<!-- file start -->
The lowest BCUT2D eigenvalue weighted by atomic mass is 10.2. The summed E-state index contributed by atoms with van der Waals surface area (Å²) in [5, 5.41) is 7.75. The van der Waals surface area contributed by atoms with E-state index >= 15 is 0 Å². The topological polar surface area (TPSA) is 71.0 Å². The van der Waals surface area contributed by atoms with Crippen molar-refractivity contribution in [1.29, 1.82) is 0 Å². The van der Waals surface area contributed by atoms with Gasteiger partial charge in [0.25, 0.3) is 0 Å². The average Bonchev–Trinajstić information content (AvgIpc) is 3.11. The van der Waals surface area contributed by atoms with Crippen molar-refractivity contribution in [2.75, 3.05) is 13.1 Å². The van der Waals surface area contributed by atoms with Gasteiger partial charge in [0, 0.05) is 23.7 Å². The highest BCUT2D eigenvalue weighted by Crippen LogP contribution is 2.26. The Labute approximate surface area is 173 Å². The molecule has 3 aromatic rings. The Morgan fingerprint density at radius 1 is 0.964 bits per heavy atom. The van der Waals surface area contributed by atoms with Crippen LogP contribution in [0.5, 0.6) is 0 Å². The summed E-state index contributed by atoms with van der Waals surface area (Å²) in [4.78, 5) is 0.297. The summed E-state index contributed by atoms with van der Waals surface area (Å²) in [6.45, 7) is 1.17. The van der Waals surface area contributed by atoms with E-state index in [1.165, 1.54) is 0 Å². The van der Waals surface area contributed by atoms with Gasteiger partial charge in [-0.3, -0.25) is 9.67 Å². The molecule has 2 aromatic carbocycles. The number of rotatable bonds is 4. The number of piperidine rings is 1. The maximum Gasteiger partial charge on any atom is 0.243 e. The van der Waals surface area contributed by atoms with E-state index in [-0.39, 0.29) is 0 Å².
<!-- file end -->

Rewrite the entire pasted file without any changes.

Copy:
The lowest BCUT2D eigenvalue weighted by atomic mass is 10.2. The summed E-state index contributed by atoms with van der Waals surface area (Å²) in [5, 5.41) is 7.75. The van der Waals surface area contributed by atoms with E-state index >= 15 is 0 Å². The topological polar surface area (TPSA) is 71.0 Å². The van der Waals surface area contributed by atoms with Crippen molar-refractivity contribution in [1.29, 1.82) is 0 Å². The van der Waals surface area contributed by atoms with Gasteiger partial charge in [0.25, 0.3) is 0 Å². The average Bonchev–Trinajstić information content (AvgIpc) is 3.11. The van der Waals surface area contributed by atoms with Crippen molar-refractivity contribution in [2.75, 3.05) is 13.1 Å². The van der Waals surface area contributed by atoms with Gasteiger partial charge in [0, 0.05) is 23.7 Å². The highest BCUT2D eigenvalue weighted by Crippen LogP contribution is 2.26. The Labute approximate surface area is 173 Å². The molecule has 3 aromatic rings. The Morgan fingerprint density at radius 1 is 0.964 bits per heavy atom. The van der Waals surface area contributed by atoms with Crippen LogP contribution in [0.5, 0.6) is 0 Å². The summed E-state index contributed by atoms with van der Waals surface area (Å²) in [4.78, 5) is 0.297. The summed E-state index contributed by atoms with van der Waals surface area (Å²) in [6.45, 7) is 1.17. The van der Waals surface area contributed by atoms with E-state index in [1.165, 1.54) is 0 Å². The van der Waals surface area contributed by atoms with Gasteiger partial charge in [-0.3, -0.25) is 9.67 Å². The molecule has 2 aromatic carbocycles. The number of rotatable bonds is 4. The number of piperidine rings is 1. The maximum Gasteiger partial charge on any atom is 0.243 e. The van der Waals surface area contributed by atoms with E-state index in [-0.39, 0.29) is 0 Å².